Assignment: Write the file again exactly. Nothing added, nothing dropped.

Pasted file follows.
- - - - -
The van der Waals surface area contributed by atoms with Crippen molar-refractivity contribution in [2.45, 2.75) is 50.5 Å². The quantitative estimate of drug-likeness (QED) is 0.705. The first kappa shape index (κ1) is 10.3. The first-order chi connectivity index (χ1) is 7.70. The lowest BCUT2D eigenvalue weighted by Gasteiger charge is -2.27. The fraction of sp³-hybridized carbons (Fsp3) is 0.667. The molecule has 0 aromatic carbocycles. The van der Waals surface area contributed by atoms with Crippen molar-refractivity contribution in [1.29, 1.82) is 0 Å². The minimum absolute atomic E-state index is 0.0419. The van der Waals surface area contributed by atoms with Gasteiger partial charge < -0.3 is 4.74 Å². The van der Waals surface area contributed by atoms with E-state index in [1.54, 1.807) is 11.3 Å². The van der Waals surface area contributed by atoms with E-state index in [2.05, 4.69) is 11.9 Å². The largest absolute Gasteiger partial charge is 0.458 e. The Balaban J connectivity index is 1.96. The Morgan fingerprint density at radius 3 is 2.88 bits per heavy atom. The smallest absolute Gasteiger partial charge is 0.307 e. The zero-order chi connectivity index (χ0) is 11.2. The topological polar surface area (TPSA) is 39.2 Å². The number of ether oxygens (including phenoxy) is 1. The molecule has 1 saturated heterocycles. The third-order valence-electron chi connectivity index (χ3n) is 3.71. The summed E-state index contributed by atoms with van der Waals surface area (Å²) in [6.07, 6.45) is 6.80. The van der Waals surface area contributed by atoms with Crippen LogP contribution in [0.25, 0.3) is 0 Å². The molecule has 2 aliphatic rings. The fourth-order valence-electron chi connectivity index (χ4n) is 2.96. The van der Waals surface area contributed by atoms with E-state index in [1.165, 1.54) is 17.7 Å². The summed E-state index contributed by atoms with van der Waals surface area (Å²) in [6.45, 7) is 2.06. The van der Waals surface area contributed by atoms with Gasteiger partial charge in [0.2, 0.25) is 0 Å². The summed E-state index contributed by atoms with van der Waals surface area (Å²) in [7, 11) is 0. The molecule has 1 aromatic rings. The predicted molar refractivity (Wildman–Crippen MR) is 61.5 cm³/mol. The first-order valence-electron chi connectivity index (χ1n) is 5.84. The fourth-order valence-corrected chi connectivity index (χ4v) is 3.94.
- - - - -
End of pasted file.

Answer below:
The van der Waals surface area contributed by atoms with Crippen molar-refractivity contribution in [2.45, 2.75) is 50.5 Å². The quantitative estimate of drug-likeness (QED) is 0.705. The first kappa shape index (κ1) is 10.3. The first-order chi connectivity index (χ1) is 7.70. The lowest BCUT2D eigenvalue weighted by Gasteiger charge is -2.27. The fraction of sp³-hybridized carbons (Fsp3) is 0.667. The molecule has 0 aromatic carbocycles. The van der Waals surface area contributed by atoms with Crippen molar-refractivity contribution in [1.29, 1.82) is 0 Å². The minimum absolute atomic E-state index is 0.0419. The van der Waals surface area contributed by atoms with Gasteiger partial charge < -0.3 is 4.74 Å². The van der Waals surface area contributed by atoms with E-state index in [1.54, 1.807) is 11.3 Å². The van der Waals surface area contributed by atoms with E-state index in [2.05, 4.69) is 11.9 Å². The largest absolute Gasteiger partial charge is 0.458 e. The Balaban J connectivity index is 1.96. The Morgan fingerprint density at radius 3 is 2.88 bits per heavy atom. The smallest absolute Gasteiger partial charge is 0.307 e. The zero-order chi connectivity index (χ0) is 11.2. The topological polar surface area (TPSA) is 39.2 Å². The number of ether oxygens (including phenoxy) is 1. The molecule has 1 saturated heterocycles. The third-order valence-electron chi connectivity index (χ3n) is 3.71. The summed E-state index contributed by atoms with van der Waals surface area (Å²) in [6.07, 6.45) is 6.80. The van der Waals surface area contributed by atoms with Crippen LogP contribution in [0.25, 0.3) is 0 Å². The molecule has 2 aliphatic rings. The fourth-order valence-electron chi connectivity index (χ4n) is 2.96. The van der Waals surface area contributed by atoms with E-state index in [1.165, 1.54) is 17.7 Å². The summed E-state index contributed by atoms with van der Waals surface area (Å²) in [6.45, 7) is 2.06. The van der Waals surface area contributed by atoms with Gasteiger partial charge in [0.2, 0.25) is 0 Å². The summed E-state index contributed by atoms with van der Waals surface area (Å²) in [7, 11) is 0. The molecule has 1 aromatic rings. The predicted molar refractivity (Wildman–Crippen MR) is 61.5 cm³/mol. The first-order valence-electron chi connectivity index (χ1n) is 5.84. The fourth-order valence-corrected chi connectivity index (χ4v) is 3.94.